Why are gasoline prices high (and what can be done about it)?
Policymakers often blame high gasoline prices on oil company profits, collusion, or speculators, but knowing what really goes into the cost of gasoline is key to understanding what the government could do to lower prices.

Rob Green/Bergman Group

Article Highlights

  • 49% of consumers plan to reduce grocery spending if gas prices climb another 50 cents @KennethPGreen

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  • 58% of respondents disapproved of how #Obama has handled gas prices @KennethPGreen

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  • The average American household spends $3,348 of its after tax income on gasoline and diesel @KennethPGreen

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Once again, high gasoline prices are in the news. As of this writing, the national average gasoline price per gallon is hovering around $3.79. The public is unhappy with the high gas prices, and politicians are scrambling to find ways to either claim they’ve done all they could; to disclaim responsibility; to distract the conversation; or, as is often the case in a presidential campaign, to blame the other guy.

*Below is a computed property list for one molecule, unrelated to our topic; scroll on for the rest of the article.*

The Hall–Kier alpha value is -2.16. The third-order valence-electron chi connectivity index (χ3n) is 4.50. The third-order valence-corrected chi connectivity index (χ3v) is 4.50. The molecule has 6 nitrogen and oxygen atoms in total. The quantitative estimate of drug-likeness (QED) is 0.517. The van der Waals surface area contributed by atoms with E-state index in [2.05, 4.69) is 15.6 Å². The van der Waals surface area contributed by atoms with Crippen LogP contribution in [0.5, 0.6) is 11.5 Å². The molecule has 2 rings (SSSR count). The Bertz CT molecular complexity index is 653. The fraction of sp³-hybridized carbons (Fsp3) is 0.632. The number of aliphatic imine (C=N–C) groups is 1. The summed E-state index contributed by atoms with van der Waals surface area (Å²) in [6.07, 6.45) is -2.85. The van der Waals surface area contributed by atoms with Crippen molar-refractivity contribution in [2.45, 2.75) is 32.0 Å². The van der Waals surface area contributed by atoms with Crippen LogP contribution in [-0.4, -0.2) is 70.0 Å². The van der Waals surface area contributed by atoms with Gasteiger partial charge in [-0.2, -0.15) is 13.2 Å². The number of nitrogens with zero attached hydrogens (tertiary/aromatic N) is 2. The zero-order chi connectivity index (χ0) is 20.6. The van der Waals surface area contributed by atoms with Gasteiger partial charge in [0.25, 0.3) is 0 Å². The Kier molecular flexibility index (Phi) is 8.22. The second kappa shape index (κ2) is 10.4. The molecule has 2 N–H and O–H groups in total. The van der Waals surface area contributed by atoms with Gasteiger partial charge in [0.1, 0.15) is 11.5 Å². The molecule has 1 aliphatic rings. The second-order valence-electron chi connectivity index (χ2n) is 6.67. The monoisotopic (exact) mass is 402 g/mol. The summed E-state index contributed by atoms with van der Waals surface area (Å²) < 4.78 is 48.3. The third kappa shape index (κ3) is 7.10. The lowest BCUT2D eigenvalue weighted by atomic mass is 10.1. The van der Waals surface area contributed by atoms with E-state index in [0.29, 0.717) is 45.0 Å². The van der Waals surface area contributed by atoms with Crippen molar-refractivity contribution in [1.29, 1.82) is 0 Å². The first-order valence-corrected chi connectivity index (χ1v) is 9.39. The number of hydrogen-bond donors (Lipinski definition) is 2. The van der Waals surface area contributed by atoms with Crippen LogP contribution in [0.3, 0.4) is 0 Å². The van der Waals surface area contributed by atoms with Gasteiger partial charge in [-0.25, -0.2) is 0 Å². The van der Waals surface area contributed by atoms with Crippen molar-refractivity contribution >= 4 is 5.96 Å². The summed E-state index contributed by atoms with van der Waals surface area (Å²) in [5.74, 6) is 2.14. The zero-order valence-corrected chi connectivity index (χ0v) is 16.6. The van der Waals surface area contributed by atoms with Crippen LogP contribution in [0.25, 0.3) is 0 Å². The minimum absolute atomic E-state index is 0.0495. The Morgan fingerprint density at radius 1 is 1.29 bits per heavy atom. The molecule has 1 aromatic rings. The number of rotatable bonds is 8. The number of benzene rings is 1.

In addition to triggering off a gusher of newspaper editorials, the price pinch at the pump is sparking serious consumer discomfort. SymphonyIRI reports that “57 percent of consumers are feeling increased financial strain when gas prices increase, and more than four in ten say high gas prices make it difficult to meet monthly expenses,” based on polls conducted in the second quarter of 2011. Furthermore, 49 percent of consumers plan to reduce grocery spending if gas prices climb another 50 cents.

Reach the full article on American.com.

 

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About the Author

 

Kenneth P.
Green

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